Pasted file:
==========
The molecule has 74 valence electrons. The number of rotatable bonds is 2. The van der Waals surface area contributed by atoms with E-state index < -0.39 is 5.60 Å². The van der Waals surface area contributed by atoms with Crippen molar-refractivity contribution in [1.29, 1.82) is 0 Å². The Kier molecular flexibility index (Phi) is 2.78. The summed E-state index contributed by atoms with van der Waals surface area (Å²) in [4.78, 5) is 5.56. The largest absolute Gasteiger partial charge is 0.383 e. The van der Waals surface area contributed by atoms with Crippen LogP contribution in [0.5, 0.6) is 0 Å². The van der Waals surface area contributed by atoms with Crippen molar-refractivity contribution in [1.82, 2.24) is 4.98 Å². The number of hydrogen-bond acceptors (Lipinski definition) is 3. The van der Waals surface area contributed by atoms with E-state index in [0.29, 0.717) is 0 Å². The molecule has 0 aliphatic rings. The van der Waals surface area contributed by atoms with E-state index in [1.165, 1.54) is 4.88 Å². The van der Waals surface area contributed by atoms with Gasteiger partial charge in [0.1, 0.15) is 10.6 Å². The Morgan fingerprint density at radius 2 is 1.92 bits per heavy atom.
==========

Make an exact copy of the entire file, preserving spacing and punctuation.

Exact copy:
The molecule has 74 valence electrons. The number of rotatable bonds is 2. The van der Waals surface area contributed by atoms with E-state index < -0.39 is 5.60 Å². The van der Waals surface area contributed by atoms with Crippen molar-refractivity contribution in [1.29, 1.82) is 0 Å². The Kier molecular flexibility index (Phi) is 2.78. The summed E-state index contributed by atoms with van der Waals surface area (Å²) in [4.78, 5) is 5.56. The largest absolute Gasteiger partial charge is 0.383 e. The van der Waals surface area contributed by atoms with Crippen LogP contribution in [0.5, 0.6) is 0 Å². The van der Waals surface area contributed by atoms with Crippen molar-refractivity contribution in [1.82, 2.24) is 4.98 Å². The number of hydrogen-bond acceptors (Lipinski definition) is 3. The van der Waals surface area contributed by atoms with E-state index in [0.29, 0.717) is 0 Å². The molecule has 0 aliphatic rings. The van der Waals surface area contributed by atoms with E-state index in [1.165, 1.54) is 4.88 Å². The van der Waals surface area contributed by atoms with Gasteiger partial charge in [0.1, 0.15) is 10.6 Å². The Morgan fingerprint density at radius 2 is 1.92 bits per heavy atom.